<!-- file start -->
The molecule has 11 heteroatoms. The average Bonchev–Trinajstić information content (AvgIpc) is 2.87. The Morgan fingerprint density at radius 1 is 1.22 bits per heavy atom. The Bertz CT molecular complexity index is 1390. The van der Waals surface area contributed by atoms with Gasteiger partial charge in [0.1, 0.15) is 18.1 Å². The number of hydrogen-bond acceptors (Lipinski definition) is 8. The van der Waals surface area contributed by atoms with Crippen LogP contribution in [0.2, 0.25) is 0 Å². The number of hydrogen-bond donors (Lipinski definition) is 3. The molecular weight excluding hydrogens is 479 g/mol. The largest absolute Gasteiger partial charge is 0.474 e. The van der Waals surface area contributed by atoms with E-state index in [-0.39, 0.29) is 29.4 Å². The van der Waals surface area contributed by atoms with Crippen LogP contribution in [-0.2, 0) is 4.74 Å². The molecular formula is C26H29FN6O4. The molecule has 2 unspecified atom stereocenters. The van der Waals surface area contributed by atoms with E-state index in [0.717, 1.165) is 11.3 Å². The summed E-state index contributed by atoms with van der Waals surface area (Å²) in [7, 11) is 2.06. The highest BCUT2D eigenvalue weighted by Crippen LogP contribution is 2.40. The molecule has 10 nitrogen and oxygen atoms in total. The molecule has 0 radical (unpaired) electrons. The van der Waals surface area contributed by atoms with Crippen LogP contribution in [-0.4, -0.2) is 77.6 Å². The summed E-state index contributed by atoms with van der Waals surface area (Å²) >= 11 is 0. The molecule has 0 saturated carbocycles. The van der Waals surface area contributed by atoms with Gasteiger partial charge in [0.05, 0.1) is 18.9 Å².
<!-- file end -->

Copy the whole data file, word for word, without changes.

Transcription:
The molecule has 11 heteroatoms. The average Bonchev–Trinajstić information content (AvgIpc) is 2.87. The Morgan fingerprint density at radius 1 is 1.22 bits per heavy atom. The Bertz CT molecular complexity index is 1390. The van der Waals surface area contributed by atoms with Gasteiger partial charge in [0.1, 0.15) is 18.1 Å². The number of hydrogen-bond acceptors (Lipinski definition) is 8. The van der Waals surface area contributed by atoms with Crippen LogP contribution in [0.2, 0.25) is 0 Å². The number of hydrogen-bond donors (Lipinski definition) is 3. The molecular weight excluding hydrogens is 479 g/mol. The largest absolute Gasteiger partial charge is 0.474 e. The van der Waals surface area contributed by atoms with E-state index in [-0.39, 0.29) is 29.4 Å². The van der Waals surface area contributed by atoms with Crippen LogP contribution in [-0.2, 0) is 4.74 Å². The molecular formula is C26H29FN6O4. The molecule has 2 unspecified atom stereocenters. The van der Waals surface area contributed by atoms with E-state index in [0.717, 1.165) is 11.3 Å². The summed E-state index contributed by atoms with van der Waals surface area (Å²) in [7, 11) is 2.06. The highest BCUT2D eigenvalue weighted by Crippen LogP contribution is 2.40. The molecule has 10 nitrogen and oxygen atoms in total. The molecule has 0 radical (unpaired) electrons. The van der Waals surface area contributed by atoms with Crippen LogP contribution in [-0.4, -0.2) is 77.6 Å². The summed E-state index contributed by atoms with van der Waals surface area (Å²) >= 11 is 0. The molecule has 0 saturated carbocycles. The van der Waals surface area contributed by atoms with Gasteiger partial charge in [0.05, 0.1) is 18.9 Å².